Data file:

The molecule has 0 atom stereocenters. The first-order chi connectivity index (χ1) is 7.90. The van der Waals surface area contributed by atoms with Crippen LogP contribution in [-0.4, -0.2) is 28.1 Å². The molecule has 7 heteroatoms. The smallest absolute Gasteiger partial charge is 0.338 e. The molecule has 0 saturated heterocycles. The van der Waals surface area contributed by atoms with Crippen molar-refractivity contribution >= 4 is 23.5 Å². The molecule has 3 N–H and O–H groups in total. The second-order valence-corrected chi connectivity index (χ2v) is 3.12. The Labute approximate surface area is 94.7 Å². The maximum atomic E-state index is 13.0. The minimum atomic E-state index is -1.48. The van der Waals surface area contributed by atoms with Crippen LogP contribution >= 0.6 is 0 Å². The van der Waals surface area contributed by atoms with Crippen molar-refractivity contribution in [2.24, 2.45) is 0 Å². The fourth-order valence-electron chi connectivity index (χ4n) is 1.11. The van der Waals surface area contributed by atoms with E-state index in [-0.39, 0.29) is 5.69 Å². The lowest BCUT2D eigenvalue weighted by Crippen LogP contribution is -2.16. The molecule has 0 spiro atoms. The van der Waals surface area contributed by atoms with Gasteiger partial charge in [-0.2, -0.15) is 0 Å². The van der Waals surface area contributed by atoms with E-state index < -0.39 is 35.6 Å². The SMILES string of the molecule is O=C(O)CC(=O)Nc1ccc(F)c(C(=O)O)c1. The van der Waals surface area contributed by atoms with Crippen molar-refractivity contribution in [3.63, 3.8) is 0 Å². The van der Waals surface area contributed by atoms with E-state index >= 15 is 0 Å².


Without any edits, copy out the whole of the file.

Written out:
The molecule has 0 atom stereocenters. The first-order chi connectivity index (χ1) is 7.90. The van der Waals surface area contributed by atoms with Crippen LogP contribution in [-0.4, -0.2) is 28.1 Å². The molecule has 7 heteroatoms. The smallest absolute Gasteiger partial charge is 0.338 e. The molecule has 0 saturated heterocycles. The van der Waals surface area contributed by atoms with Crippen molar-refractivity contribution >= 4 is 23.5 Å². The molecule has 3 N–H and O–H groups in total. The second-order valence-corrected chi connectivity index (χ2v) is 3.12. The Labute approximate surface area is 94.7 Å². The maximum atomic E-state index is 13.0. The minimum atomic E-state index is -1.48. The van der Waals surface area contributed by atoms with Crippen LogP contribution >= 0.6 is 0 Å². The van der Waals surface area contributed by atoms with Crippen molar-refractivity contribution in [2.24, 2.45) is 0 Å². The fourth-order valence-electron chi connectivity index (χ4n) is 1.11. The van der Waals surface area contributed by atoms with E-state index in [-0.39, 0.29) is 5.69 Å². The lowest BCUT2D eigenvalue weighted by Crippen LogP contribution is -2.16. The molecule has 0 spiro atoms. The van der Waals surface area contributed by atoms with Gasteiger partial charge in [-0.2, -0.15) is 0 Å². The van der Waals surface area contributed by atoms with E-state index < -0.39 is 35.6 Å². The SMILES string of the molecule is O=C(O)CC(=O)Nc1ccc(F)c(C(=O)O)c1. The van der Waals surface area contributed by atoms with Crippen molar-refractivity contribution in [3.63, 3.8) is 0 Å². The van der Waals surface area contributed by atoms with E-state index >= 15 is 0 Å².